A discussion of artistic urbanism, the city as canvas and exhibition, and public art in its most direct form

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About

When former artist Edi Rama became mayor of Tirana in 2000 he immediately set upon a controversial project to enliven the troubled Albanian capital by re-painting the city’s decaying buildings in a riotous array of colour and pattern. An aesthetic and political act, which prompted social transformation, and much debate, through its visualisation of signs of change. Three years later Rama and the project became the subject of artist (and friend) Anri Sala’s film, Dammi I Colori. The next year, Rama was voted World Mayor 2004. The success of Rama’s actions prompted an international contemporary art biennale in the city, which in its 2003 edition saw Anri Sala and Hans Ulrich Obrist adopt and adapt the mayor’s façades project as a curatorial endeavour – inviting artists such as Olafur Eliasson, Liam Gillick and Dominique Gonzalez-Foerster to contribute designs and turn living blocks into unique works of art. The project continues, and in the biennale’s 2009 edition features contributions from Tomma Abts, Franz Ackermann and more. A discussion of artistic urbanism, the city as canvas and exhibition, and public art in its most direct form.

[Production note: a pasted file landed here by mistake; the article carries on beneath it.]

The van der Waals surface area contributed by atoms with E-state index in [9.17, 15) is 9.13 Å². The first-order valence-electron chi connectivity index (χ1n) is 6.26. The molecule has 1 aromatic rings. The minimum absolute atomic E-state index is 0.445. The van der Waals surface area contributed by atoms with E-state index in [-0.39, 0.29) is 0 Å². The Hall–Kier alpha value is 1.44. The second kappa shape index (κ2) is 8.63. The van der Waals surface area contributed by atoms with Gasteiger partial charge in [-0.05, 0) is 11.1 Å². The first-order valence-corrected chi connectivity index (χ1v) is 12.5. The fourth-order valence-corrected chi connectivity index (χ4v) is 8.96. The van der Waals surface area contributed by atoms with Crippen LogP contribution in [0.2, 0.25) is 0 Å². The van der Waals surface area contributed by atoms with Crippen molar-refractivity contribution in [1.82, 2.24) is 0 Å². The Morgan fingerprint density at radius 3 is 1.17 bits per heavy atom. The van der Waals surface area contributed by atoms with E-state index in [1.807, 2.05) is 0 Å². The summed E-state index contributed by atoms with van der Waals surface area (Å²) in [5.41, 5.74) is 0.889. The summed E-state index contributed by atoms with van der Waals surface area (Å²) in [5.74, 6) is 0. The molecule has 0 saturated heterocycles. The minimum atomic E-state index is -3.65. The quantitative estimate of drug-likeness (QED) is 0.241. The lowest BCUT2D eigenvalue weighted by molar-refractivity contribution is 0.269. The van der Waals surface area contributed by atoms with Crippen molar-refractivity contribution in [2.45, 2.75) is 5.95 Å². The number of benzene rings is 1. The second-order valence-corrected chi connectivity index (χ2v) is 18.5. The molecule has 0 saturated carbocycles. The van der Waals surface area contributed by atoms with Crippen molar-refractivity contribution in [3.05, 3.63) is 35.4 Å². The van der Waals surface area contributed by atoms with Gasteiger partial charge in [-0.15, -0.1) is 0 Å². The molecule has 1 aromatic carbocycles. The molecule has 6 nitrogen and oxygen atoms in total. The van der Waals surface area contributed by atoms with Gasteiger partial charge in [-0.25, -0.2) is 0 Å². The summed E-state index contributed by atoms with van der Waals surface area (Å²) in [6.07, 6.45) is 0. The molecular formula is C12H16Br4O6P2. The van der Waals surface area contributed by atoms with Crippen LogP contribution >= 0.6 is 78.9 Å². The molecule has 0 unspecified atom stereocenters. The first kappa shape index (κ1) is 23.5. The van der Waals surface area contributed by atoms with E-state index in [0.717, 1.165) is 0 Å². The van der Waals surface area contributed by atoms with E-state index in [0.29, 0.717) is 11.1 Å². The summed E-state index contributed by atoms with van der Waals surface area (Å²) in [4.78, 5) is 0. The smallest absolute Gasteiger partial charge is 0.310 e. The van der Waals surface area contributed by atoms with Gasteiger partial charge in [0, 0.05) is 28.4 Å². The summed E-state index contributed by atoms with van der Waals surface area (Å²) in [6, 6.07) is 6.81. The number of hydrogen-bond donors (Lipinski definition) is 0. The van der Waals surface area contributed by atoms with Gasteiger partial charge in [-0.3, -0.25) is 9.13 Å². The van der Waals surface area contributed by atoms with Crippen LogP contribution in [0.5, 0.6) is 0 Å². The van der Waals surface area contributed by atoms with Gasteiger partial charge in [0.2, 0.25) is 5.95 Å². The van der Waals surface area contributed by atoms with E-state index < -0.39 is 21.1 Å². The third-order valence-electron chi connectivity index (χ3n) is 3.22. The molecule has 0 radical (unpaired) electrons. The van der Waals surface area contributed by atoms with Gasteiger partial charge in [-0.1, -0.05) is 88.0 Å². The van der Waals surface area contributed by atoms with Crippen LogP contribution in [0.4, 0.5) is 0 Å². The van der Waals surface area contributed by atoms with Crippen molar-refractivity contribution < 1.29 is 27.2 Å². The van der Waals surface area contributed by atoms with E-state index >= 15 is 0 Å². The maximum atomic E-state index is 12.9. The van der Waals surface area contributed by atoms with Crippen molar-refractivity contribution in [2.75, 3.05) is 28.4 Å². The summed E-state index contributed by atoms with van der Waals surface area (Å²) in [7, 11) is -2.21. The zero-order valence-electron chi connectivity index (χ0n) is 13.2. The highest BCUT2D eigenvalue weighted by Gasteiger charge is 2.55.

Curated by the Architecture Foundation With the kind support of the Estate of Francis Bacon.